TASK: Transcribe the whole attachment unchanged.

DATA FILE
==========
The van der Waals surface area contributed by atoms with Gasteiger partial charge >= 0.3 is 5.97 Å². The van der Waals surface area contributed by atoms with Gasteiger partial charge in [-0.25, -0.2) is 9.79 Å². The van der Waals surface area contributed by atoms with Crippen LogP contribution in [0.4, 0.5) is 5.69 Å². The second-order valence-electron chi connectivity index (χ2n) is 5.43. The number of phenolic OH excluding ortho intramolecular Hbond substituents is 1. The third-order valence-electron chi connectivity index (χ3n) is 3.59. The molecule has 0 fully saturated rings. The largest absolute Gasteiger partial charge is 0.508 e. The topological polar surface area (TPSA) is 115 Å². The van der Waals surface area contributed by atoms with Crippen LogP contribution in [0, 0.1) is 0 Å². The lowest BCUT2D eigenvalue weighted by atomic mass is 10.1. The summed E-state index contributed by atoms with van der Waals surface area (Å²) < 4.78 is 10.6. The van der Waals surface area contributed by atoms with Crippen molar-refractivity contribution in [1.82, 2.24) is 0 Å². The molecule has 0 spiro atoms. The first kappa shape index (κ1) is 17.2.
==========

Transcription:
The van der Waals surface area contributed by atoms with Gasteiger partial charge >= 0.3 is 5.97 Å². The van der Waals surface area contributed by atoms with Gasteiger partial charge in [-0.25, -0.2) is 9.79 Å². The van der Waals surface area contributed by atoms with Crippen LogP contribution in [0.4, 0.5) is 5.69 Å². The second-order valence-electron chi connectivity index (χ2n) is 5.43. The number of phenolic OH excluding ortho intramolecular Hbond substituents is 1. The third-order valence-electron chi connectivity index (χ3n) is 3.59. The molecule has 0 fully saturated rings. The largest absolute Gasteiger partial charge is 0.508 e. The topological polar surface area (TPSA) is 115 Å². The van der Waals surface area contributed by atoms with Crippen LogP contribution in [0, 0.1) is 0 Å². The lowest BCUT2D eigenvalue weighted by atomic mass is 10.1. The summed E-state index contributed by atoms with van der Waals surface area (Å²) < 4.78 is 10.6. The van der Waals surface area contributed by atoms with Crippen molar-refractivity contribution in [1.82, 2.24) is 0 Å². The molecule has 0 spiro atoms. The first kappa shape index (κ1) is 17.2.